CH​ILDREN's services

PDC provide all the support required, from assessment through to tuition, to help your child get ahead.

Providing Answers 
- Developing Confidence 

Are you considering a Dyslexia Assessment for your child?  You may have noticed difficulties in your child, or, possibly you just have a feeling that something isn’t quite right and your child is struggling or not performing as well as they could be?

An assessment can give you a solid understanding of their strengths and challenges, where these difficulties originate from and how they can use their strengths to overcome their weaknesses. 

An assessment will also provide practical advice and guidance for home, school and tuition. We also ensure that recommendations for exam adjustments are included so that your child is not disadvantaged when showing their understanding of a subject.  

Signs of Dyslexia in Kids and Young Adults 

There is no, one set, of signs or symptoms for dyslexia in kids and young people. You may have heard of the “spiky profile” of dyslexia in children, it simply means that they have a set of strengths along with weaknesses in other areas.

 These spikes can be found in many different areas, such as spelling, reading, writing, numbers to name a few.  

Learn more about the 'signs'

Phoenix Services for Children

Consultancy

Advice and Support just for your child.  

We know that discovering your child is struggling for any reason is difficult and scary and there is so much information out there it is hard to know where to start.  
 
We have set up our advice sessions based on past requests and seeing a need for practical, straightforward, and honest advice.  
 
Our services is based on giving you the tools and direction to help with any learning difficulty or even if your child is just struggling at school. 
 
 We have experience in dealing with schools, CHAMS, Doctors and other services that you may need to get advice from. We will guide and support you and your child, help you to understand the possible causes for their difficulties, your options and provide a clear plan of action to support your child get the help they need and achieve their full potential.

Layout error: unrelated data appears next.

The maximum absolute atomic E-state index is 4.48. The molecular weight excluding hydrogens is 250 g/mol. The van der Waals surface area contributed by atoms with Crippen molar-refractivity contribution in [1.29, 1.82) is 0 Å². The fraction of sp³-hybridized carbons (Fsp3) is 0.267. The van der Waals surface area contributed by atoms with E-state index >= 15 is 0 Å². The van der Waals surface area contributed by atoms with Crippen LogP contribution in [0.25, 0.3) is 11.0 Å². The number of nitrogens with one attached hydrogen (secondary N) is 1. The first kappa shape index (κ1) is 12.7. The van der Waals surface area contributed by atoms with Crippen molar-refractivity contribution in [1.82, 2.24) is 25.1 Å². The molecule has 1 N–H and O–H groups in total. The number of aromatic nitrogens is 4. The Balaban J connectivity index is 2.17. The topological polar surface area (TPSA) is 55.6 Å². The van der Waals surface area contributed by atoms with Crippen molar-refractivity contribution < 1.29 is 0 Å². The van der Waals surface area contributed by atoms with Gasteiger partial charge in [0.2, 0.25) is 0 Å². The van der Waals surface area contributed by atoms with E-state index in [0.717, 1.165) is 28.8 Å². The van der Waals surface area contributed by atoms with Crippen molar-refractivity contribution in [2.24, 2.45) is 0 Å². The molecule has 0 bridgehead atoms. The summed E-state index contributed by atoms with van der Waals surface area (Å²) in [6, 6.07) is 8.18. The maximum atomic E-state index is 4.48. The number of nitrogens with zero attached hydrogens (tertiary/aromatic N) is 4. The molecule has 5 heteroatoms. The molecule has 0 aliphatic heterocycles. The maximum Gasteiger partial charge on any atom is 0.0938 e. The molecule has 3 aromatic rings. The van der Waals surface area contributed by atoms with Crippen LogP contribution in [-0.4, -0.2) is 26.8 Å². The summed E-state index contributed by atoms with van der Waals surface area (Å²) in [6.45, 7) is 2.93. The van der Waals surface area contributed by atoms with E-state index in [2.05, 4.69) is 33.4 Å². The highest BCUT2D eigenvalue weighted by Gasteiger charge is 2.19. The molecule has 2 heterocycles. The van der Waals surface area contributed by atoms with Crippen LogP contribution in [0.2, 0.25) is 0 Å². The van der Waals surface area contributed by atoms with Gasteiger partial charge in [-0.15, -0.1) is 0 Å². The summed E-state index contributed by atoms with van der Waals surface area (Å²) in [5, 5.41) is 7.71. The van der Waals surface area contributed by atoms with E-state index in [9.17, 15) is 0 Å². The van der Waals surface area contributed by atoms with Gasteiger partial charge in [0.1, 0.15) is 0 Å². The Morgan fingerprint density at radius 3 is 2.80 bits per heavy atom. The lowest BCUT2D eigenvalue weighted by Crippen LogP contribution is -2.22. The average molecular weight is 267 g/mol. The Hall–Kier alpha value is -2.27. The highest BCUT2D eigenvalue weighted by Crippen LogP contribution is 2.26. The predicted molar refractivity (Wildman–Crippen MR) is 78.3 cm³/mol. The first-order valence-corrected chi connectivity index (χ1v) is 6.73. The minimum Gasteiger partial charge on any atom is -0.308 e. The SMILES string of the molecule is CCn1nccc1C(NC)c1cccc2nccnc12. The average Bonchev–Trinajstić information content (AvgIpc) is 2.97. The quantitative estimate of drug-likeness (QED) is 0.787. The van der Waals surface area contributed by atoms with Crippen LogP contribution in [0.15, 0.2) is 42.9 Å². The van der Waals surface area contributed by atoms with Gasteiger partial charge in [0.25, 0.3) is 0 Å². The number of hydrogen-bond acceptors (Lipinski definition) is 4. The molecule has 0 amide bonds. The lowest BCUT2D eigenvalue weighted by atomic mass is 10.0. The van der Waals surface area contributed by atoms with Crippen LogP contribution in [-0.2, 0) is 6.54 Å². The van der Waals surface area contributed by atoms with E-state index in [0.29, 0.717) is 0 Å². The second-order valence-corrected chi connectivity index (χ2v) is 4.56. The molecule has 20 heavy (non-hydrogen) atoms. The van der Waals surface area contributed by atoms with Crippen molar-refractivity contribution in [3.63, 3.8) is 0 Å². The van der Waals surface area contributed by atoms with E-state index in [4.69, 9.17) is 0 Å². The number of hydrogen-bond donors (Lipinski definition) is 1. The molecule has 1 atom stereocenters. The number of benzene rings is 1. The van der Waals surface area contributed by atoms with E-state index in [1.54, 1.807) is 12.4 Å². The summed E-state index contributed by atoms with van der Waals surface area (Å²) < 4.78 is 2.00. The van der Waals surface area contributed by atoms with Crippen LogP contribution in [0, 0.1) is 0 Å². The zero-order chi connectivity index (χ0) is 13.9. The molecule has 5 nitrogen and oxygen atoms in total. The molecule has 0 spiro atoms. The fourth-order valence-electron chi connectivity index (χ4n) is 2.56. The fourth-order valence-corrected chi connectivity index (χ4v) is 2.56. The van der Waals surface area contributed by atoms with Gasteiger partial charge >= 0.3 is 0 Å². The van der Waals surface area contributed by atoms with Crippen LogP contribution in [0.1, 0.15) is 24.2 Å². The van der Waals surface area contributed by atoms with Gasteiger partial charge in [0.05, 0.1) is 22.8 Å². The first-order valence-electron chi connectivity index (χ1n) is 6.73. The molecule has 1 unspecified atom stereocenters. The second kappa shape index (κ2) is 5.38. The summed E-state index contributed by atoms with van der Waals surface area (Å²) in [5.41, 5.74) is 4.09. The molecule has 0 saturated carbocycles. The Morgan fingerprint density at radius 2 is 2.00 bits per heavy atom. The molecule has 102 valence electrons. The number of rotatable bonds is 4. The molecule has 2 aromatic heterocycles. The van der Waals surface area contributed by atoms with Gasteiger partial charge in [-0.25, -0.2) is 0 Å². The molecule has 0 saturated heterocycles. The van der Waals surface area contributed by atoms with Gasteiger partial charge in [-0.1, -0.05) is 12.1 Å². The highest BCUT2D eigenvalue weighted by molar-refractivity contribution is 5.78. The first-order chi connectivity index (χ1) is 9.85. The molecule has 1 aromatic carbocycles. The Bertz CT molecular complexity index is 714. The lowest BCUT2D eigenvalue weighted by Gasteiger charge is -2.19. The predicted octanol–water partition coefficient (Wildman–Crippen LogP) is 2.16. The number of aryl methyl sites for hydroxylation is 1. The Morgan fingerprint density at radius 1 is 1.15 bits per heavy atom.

Our advice sessions are conducted in 30 and 60 minute slots and you can book a free initial 15 minute sessions to make sure it is right for you.  
 
We will follow up calls or the video chat with an email and recommendations or resources. We can also write letters to schools etc if needed (additional costs apply). 

Exam access arrangements

We can advise and recommend different arrangements your child may need for sitting exams – depending on their age and the exams they are sitting, this is normally done through the school for GCSEs and A-Levels and the JCQ via a Form 8 application. If your school is not able to do this then we can complete it in partnership with the school to ensure the arrangements are accepted by the exam board.  

Tuition and Strategy development sessions

An dyslexia assessment for a child will tell you the causes but it won’t help improve your child’s learning. That is where specialist tuition and strategies come in to play. We offer specialist one to one support for children, young people and teenagers to help support their confidence and learning. Every session is unique to the person in question and will use different learning techniques to help your child learn and remember the information.  
 
We can help with: 
 
Phonics 
Exam Strategies 
Memory 
Spelling 
Assistive Technology Use 
Writing and reading skills 
Developing confidence  
Teaching them to think about how they learn – this has been shown to be one of the most important ways to improve performance in children of any age. 

Our tutors are: 

Qualified and have the knowledge and skills to support dyslexia learners.  
Hold professional membership of a recognised organisation such as the BDA, PATOSS or ADSHE. 
Have an up-to-date DBS (Disclosure and Barring Service) check and insurance. 
Will work with and take recommendations from a qualified professional assessor. 

Assessments

Assessing Dyslexia in Children - Are you considering a Dyslexia Assessment for your child? 

If you have noticed any of the following difficulties in your child, a dyslexia assessment can help you to understand why they are having difficulties and what you can do to support them: ·         
Difficulties with reading, writing and spelling
Becoming disillusioned with school    
Finding school more difficult than their friends.
Verbally able and articulate but has difficulty getting what they want to say down on paper      
Difficulties with processing information   
 Or, maybe you just have a feeling that something isn’t quite right and your child is struggling or not performing as well as they could be. A diagnostic assessment is the only way to really understand if your child has dyslexia and will give you a good understanding of their strengths and weaknesses and how they can use their strengths to overcome their weaknesses.